A group of between 6,000 and 11,000 people departed Tapachula, a city near Mexico’s border with Guatemala, Monday, according to multiple reports. The caravan was organized by Luis Garcia Villagran, who organized previous unsuccessful caravans from southern Mexico in 2021 that never made it to the U.S.
Unlike Villagran’s previous attempts, this effort is expected to grow to 15,000 participants, which would make it the largest group since the phenomenon of mass migration movements began early on in the Trump administration. The timing of this latest caravan is no coincidence, according to Villagran.
Leaders from across the Western Hemisphere will meet in Los Angeles this week for the Summit of the Americas, where the Biden administration is expected to announce new cooperation pacts to stem and address migration issues across the hemisphere.
The pacts will likely send a message to migrants that they will not be permitted to travel to the U.S. or other countries. However, migrants told reporters that they have grown frustrated with Biden’s promise as a candidate to reform the asylum system, as well as his administration’s ban on asylum-seekers during the coronavirus pandemic.
“These are countries collapsing from poverty and violence,” Villagran told Reuters. “We strongly urge those who attend the summit … to look at what is happening, and what could happen even more often in Mexico, if something is not done soon.”
A 35-year-old Colombia man, Robinson Reyes, hopes the movement catches the attention of leaders in Los Angeles.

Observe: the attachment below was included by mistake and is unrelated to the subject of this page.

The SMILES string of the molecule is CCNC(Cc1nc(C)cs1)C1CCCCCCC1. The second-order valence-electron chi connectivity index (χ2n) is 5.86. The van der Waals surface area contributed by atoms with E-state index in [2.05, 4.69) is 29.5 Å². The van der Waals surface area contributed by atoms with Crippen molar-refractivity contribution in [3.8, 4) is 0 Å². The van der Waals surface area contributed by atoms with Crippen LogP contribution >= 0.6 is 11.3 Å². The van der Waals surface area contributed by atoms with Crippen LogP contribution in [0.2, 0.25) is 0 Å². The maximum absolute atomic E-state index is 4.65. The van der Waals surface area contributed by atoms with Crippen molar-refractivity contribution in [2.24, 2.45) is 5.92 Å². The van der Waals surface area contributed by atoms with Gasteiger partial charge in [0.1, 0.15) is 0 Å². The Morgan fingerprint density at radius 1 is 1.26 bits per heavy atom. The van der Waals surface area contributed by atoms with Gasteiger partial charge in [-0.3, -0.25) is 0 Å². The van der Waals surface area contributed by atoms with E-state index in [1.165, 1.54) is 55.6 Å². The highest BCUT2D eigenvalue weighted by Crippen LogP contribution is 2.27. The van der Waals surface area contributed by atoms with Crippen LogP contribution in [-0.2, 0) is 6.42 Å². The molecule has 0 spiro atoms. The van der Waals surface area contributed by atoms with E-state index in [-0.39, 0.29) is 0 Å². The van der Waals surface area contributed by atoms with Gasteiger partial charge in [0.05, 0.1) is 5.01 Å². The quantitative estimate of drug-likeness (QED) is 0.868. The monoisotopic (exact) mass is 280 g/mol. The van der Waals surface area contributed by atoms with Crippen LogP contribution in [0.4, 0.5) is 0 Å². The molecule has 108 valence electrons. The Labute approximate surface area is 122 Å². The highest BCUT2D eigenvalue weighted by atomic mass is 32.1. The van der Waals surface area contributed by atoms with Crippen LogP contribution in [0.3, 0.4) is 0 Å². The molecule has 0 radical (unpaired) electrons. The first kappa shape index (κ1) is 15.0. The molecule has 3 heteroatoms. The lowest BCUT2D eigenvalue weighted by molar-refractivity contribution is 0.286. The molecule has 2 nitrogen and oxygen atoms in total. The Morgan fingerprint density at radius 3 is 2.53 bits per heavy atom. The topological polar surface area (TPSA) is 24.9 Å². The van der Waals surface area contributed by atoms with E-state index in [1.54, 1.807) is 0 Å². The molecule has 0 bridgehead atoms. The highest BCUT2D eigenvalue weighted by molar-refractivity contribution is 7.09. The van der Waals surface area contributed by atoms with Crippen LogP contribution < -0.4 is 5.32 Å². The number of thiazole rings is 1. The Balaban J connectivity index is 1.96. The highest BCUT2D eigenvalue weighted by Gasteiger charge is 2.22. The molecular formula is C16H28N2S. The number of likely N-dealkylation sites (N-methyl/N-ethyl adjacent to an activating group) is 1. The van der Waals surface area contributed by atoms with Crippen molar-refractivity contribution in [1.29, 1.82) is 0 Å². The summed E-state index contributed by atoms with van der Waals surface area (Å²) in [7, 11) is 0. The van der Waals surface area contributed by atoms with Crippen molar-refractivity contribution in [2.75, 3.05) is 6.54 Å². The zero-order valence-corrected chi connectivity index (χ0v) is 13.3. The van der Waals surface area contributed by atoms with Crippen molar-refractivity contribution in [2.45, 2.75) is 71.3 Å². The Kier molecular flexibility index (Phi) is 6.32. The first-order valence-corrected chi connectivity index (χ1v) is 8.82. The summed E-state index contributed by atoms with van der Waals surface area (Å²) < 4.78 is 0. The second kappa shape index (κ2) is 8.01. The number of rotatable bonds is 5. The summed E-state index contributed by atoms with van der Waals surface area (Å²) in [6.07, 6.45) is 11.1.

“We want a future for our children … we want to cross Mexico without any problems,” Robinson said. “God willing, they can talk and resolve this.”
“He promised the Haitian community he will help them,” Haitian migrants told Fox News on June 3. “He will recall Title 42. He will help us have real asylum. … Now we need him to keep his promise.”
The group embarked early Monday despite a rainstorm overhead. The caravan quickly took over multiple highway lanes, blocking vehicular traffic from getting through.
Members of the caravan are overwhelmingly not coming from Central America or Mexico, countries that have historically been encountered at the U.S. border. People from Cuba, Nicaragua, and Venezuela make up the majority of caravaners.
The group plans to travel along Mexico’s eastern coast to Texas, where Gov. Greg Abbott claimed in an interview with the Washington Examiner in March that his deployment of 10,000 National Guard soldiers and state troopers under a border security operation had deterred caravans from coming to Texas.
Villagran said the group was not stopped by the Mexican military, federal immigration officials, and state police when they got to a checkpoint in the state of Chiapas.